They did publish their Fall 2018 agenda, which has been abridged and is summarized below.

Fair Debt Collection Practices Act – Notice of Proposed Rulemaking March 2019.

Although many institutions reading this article are not directly subject to the rule, the CFPB receives many complaints regarding debt collection. The initial com- ment period ended in 2014, and their agenda promises a Notice of Proposed Rulemaking in the spring of 2019. Regardless of what they do, this should not have any signi cant impact on banks.

Higher Priced Mortgage Loan Escrow – Pre-Rule Activity June 2019

The Economic Growth, Regulatory Relief and Consumer Protection Act (EGRRCPA) requires the CFPB to change the rule to exempt banks under $10 billion from this HPML rule. This seems simple enough, but they have delayed any action until June 2019, and they are calling that “Pre-Rule Activity.” Since this is now a law and should be fairly simple, there does not appear to be any reason for this delay.

Home Mortgage Disclosure Act – Notice of Proposed Rulemaking March 2019

The CFPB has issued information that essentially puts a band aid on the current regulation and has given some major relief to smaller mortgage lenders, but they have not updated the regulation to comply with the EGRRCPA. This has made 2018 data collection “messy,” and since they do not intend to even start changing the regulation until a Notice of Proposed Rulemaking until March 2019, it seems likely that data collection will probably remain problematic through at least 2019.

Expedited Funds Availability Act – Notice of Proposed Rulemaking October 2018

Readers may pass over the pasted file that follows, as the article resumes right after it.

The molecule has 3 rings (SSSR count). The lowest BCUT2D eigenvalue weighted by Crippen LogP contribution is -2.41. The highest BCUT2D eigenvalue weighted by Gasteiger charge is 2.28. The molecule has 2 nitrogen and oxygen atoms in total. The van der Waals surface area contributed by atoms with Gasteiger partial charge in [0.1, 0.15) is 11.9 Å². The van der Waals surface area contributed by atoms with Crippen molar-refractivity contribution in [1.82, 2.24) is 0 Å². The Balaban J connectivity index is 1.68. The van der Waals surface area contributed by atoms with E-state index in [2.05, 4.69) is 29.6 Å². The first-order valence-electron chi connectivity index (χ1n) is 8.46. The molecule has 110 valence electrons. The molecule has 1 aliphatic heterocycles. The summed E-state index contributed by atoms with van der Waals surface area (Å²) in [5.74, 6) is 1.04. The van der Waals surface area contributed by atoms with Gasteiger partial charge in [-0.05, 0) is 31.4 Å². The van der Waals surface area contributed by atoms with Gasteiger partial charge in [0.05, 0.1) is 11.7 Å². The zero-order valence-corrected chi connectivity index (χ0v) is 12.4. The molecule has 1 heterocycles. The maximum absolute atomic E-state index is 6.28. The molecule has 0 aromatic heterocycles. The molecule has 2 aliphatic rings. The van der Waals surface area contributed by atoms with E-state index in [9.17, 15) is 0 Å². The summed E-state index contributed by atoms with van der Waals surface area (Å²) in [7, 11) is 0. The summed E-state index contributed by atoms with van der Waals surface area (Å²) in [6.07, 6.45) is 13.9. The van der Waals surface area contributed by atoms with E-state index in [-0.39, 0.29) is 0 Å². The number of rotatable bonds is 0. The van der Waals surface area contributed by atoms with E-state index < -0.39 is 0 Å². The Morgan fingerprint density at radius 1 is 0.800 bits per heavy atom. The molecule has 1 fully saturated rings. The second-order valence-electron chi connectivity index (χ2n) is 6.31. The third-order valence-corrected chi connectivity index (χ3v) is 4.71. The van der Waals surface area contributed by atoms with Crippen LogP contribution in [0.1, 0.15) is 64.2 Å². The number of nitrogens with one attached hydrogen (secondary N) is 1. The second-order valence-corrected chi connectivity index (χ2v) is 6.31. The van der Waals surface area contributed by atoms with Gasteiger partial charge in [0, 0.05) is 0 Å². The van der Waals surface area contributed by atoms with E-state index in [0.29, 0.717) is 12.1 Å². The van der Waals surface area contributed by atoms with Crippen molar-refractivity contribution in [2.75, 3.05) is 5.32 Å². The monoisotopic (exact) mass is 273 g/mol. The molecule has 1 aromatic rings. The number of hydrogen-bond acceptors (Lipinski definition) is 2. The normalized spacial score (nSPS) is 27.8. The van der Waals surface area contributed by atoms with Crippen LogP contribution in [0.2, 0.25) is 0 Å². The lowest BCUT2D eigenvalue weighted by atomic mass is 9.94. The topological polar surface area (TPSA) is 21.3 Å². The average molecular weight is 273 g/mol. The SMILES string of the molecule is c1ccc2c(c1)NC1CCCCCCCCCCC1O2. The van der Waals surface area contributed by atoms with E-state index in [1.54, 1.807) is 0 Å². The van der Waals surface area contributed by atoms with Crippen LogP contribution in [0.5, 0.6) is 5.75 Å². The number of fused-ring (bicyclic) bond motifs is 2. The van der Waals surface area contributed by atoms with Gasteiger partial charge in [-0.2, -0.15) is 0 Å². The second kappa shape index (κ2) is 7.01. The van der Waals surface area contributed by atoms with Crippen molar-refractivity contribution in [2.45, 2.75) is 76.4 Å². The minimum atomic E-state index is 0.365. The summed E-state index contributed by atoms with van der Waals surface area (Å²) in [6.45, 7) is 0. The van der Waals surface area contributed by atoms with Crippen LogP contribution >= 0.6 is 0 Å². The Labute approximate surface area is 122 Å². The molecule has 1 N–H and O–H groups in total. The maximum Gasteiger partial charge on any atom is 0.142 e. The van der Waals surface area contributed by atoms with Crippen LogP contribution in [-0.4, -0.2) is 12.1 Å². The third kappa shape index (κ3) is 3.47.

The original Notice of Proposed Rulemaking was delivered by the Federal Reserve Board in 2011. Now, seven years later, the CFPB is threatening (not for

the  rst time) to publish another Notice of Proposed Rulemaking very shortly. The changes will most likely be signi cant, as the current rule was written during the era where all checks went through the system as paper items. At least,  nally, this process may be moving forward.

Fair Credit Reporting Act In response to the EGRRCPA discussed above, the CFPB did order the national credit bureaus to start offering all consumers the right to “lock” their credit reports. In the short term, there will probably not be a big rush to do so, but over time, this could be one of your bigger problems. If a consumer has locked their credit report with all three major companies, and you need a tri-merge credit report, there will be many more steps to allow that to occur. Even for a simple unsecured loan, you could have a situation where you cannot get the credit report due to a “lock,” the consumer cannot remember their unlock password, and the result is a multi-day ordeal.

This is where we are right now, and we will all have to continue to pay very close attention to the regula- tions that are being promulgated. We encourage all banks to respond with comments whenever a regulation comes out to assure that both the consumer and the bank are well protected.

Are you concerned about staying up-to-date on all the regulatory and compliance changes? Join CBA’s Community Bankers for Compliance (CBC) program today. As part of the CBC program, you’ll receive access to resources to help you streamline regulatory tasks with utmost accuracy — while saving on compli- ance costs at the same time.

In fact, the CBC Program is the most successful and longest running compliance training program in the country. It has approval from the regulatory agencies for its comprehensiveness and practicality. One of the tools you’ll have access to as a CBC member is the Compliance Hotline for Quick Response. Members of the program may call a toll- free number or go online for compliance questions that arise on a daily basis. This service ensures that your bank is just a phone call away from the infor- mation you need. Contact the CBA of ce for more information about joining CBA’s CBC Program. 


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